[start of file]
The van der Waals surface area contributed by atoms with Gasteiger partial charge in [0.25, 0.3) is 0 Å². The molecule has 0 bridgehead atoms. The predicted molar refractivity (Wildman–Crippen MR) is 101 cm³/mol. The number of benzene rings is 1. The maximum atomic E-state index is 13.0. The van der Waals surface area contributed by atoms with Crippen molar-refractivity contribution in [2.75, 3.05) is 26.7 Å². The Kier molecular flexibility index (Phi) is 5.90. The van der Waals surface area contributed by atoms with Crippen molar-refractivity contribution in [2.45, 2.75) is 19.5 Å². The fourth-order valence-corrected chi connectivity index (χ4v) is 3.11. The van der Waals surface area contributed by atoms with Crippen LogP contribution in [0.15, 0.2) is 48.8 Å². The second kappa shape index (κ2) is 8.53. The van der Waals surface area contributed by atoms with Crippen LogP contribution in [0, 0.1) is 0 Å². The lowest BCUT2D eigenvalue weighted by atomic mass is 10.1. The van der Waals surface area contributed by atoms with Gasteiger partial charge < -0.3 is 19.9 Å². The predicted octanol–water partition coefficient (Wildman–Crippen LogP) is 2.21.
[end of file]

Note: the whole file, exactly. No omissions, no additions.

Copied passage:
The van der Waals surface area contributed by atoms with Gasteiger partial charge in [0.25, 0.3) is 0 Å². The molecule has 0 bridgehead atoms. The predicted molar refractivity (Wildman–Crippen MR) is 101 cm³/mol. The number of benzene rings is 1. The maximum atomic E-state index is 13.0. The van der Waals surface area contributed by atoms with Crippen molar-refractivity contribution in [2.75, 3.05) is 26.7 Å². The Kier molecular flexibility index (Phi) is 5.90. The van der Waals surface area contributed by atoms with Crippen molar-refractivity contribution in [2.45, 2.75) is 19.5 Å². The fourth-order valence-corrected chi connectivity index (χ4v) is 3.11. The van der Waals surface area contributed by atoms with Crippen LogP contribution in [0.15, 0.2) is 48.8 Å². The second kappa shape index (κ2) is 8.53. The van der Waals surface area contributed by atoms with Crippen LogP contribution in [0, 0.1) is 0 Å². The lowest BCUT2D eigenvalue weighted by atomic mass is 10.1. The van der Waals surface area contributed by atoms with Gasteiger partial charge < -0.3 is 19.9 Å². The predicted octanol–water partition coefficient (Wildman–Crippen LogP) is 2.21.